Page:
Bridging Communications

**This featured case is one example of the concerns people have brought to us. Names have been changed to protect the identity of the people involved.

Gail had been banned from visiting her husband Glen, who was living in a long-term care facility. The two had been together for 50 years and Gail did not think it was fair that she had been unable to visit him for several months. She had sometimes raised concerns about Glen’s care but did not understand why she could not visit.

The health region had drawn up an agreement that laid out terms that Gail would need to agree to if she were to resume visiting Glen. She did not trust the region and felt that she could not communicate productively with them – so she was not willing to sign the agreement. Communications had stalemated when she contacted our office.

We decided to facilitate communication between Gail and the health region and learned that there had been a series of incidents in which the staff at the facility had interpreted Gail’s behaviour as threatening or abusive. On the other hand, Gail did not see her behaviour in this light and didn’t think staff were accepting of her concerns about Glen’s care. Glen still wanted Gail to visit him.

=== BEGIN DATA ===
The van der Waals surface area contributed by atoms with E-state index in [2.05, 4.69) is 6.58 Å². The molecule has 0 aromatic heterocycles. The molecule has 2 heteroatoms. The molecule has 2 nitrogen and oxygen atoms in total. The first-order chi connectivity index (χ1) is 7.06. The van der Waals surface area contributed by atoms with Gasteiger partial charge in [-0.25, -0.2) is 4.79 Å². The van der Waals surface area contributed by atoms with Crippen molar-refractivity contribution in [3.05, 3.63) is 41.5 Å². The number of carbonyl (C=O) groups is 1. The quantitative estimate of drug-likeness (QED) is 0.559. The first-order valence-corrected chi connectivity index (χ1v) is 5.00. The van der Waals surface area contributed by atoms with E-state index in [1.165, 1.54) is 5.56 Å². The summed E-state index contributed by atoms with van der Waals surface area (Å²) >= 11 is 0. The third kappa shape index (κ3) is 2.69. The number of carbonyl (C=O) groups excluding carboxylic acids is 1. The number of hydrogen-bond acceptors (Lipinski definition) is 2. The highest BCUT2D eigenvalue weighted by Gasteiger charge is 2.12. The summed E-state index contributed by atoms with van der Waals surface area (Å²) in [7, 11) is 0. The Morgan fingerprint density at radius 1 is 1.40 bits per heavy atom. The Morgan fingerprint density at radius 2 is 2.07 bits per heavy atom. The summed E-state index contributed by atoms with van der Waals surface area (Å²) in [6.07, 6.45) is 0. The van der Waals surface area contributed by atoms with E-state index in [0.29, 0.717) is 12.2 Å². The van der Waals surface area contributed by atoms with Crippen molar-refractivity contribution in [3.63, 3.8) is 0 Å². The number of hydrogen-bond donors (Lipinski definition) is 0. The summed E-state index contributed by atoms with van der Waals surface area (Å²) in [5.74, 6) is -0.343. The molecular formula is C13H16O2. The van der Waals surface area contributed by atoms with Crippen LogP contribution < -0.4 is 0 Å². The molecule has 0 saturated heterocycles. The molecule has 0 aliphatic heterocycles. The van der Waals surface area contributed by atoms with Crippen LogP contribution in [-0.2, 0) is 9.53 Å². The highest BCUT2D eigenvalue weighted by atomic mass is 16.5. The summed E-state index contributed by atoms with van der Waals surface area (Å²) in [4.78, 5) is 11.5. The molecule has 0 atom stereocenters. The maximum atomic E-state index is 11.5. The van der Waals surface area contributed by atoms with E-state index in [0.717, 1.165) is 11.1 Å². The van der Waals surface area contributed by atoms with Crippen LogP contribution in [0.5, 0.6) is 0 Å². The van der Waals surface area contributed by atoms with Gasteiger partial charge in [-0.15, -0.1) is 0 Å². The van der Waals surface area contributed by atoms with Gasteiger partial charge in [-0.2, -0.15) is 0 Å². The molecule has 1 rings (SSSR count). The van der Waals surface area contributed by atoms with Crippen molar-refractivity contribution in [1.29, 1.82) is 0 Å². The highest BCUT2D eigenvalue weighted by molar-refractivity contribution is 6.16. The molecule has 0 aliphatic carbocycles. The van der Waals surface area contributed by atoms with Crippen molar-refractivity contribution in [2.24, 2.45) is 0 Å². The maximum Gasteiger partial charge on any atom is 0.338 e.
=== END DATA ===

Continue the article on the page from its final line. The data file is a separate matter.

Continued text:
We arranged a meeting with Gail and representatives from the health region. Gail expressed her concerns and also learned more about the way her behaviours were being interpreted by staff at the facility, and specifically which behaviours had been considered threatening.

Following the meeting, the health region developed a new agreement that provided Gail with regular time with Glen, limited her access to staff and gave her specific contact people to talk with if she had concerns about Glen’s care. She signed the agreement and once again was able to visit with Glen and participate in some of the family-oriented aspects of his care.

The two issues we had identified (access to her spouse and an explanation for the decision) were both addressed.

Status: Resolved